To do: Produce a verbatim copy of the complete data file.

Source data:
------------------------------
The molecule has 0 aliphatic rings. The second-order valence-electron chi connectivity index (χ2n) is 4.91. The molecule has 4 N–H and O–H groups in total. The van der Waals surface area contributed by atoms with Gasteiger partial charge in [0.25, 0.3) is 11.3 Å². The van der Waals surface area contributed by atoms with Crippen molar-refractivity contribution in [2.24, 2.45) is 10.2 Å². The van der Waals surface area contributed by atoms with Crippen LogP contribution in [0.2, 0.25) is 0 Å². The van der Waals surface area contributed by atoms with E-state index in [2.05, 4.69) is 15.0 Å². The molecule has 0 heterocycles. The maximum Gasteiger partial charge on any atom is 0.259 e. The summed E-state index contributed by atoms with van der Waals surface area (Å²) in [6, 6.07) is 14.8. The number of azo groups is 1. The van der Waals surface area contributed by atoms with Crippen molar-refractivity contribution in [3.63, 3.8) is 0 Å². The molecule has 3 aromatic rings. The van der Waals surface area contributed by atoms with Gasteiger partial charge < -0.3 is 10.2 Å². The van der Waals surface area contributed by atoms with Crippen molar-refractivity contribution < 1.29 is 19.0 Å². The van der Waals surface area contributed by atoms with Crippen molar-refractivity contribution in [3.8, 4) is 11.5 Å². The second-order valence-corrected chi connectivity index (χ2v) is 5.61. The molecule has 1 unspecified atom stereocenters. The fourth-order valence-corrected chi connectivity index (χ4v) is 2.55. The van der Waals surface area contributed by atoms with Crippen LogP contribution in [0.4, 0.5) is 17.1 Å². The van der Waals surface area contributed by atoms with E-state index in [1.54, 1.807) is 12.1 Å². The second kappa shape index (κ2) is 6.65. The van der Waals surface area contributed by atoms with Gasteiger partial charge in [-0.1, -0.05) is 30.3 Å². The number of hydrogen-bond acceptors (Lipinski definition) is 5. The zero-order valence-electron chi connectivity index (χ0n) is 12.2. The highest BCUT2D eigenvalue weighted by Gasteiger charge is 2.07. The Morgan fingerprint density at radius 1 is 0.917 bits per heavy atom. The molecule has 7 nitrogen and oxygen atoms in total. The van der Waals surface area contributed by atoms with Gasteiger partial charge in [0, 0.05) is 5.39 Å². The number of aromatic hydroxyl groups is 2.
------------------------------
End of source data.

The molecule has 0 aliphatic rings. The second-order valence-electron chi connectivity index (χ2n) is 4.91. The molecule has 4 N–H and O–H groups in total. The van der Waals surface area contributed by atoms with Gasteiger partial charge in [0.25, 0.3) is 11.3 Å². The van der Waals surface area contributed by atoms with Crippen molar-refractivity contribution in [2.24, 2.45) is 10.2 Å². The van der Waals surface area contributed by atoms with Crippen LogP contribution in [0.2, 0.25) is 0 Å². The van der Waals surface area contributed by atoms with E-state index in [2.05, 4.69) is 15.0 Å². The molecule has 0 heterocycles. The maximum Gasteiger partial charge on any atom is 0.259 e. The summed E-state index contributed by atoms with van der Waals surface area (Å²) in [6, 6.07) is 14.8. The number of azo groups is 1. The van der Waals surface area contributed by atoms with Crippen molar-refractivity contribution in [3.63, 3.8) is 0 Å². The molecule has 3 aromatic rings. The van der Waals surface area contributed by atoms with Gasteiger partial charge < -0.3 is 10.2 Å². The van der Waals surface area contributed by atoms with Crippen molar-refractivity contribution < 1.29 is 19.0 Å². The van der Waals surface area contributed by atoms with Crippen molar-refractivity contribution in [3.8, 4) is 11.5 Å². The second-order valence-corrected chi connectivity index (χ2v) is 5.61. The molecule has 1 unspecified atom stereocenters. The fourth-order valence-corrected chi connectivity index (χ4v) is 2.55. The van der Waals surface area contributed by atoms with Crippen LogP contribution in [0.4, 0.5) is 17.1 Å². The van der Waals surface area contributed by atoms with E-state index in [1.54, 1.807) is 12.1 Å². The second kappa shape index (κ2) is 6.65. The van der Waals surface area contributed by atoms with Gasteiger partial charge in [-0.1, -0.05) is 30.3 Å². The number of hydrogen-bond acceptors (Lipinski definition) is 5. The zero-order valence-electron chi connectivity index (χ0n) is 12.2. The highest BCUT2D eigenvalue weighted by Gasteiger charge is 2.07. The Morgan fingerprint density at radius 1 is 0.917 bits per heavy atom. The molecule has 7 nitrogen and oxygen atoms in total. The van der Waals surface area contributed by atoms with Gasteiger partial charge in [0, 0.05) is 5.39 Å². The number of aromatic hydroxyl groups is 2.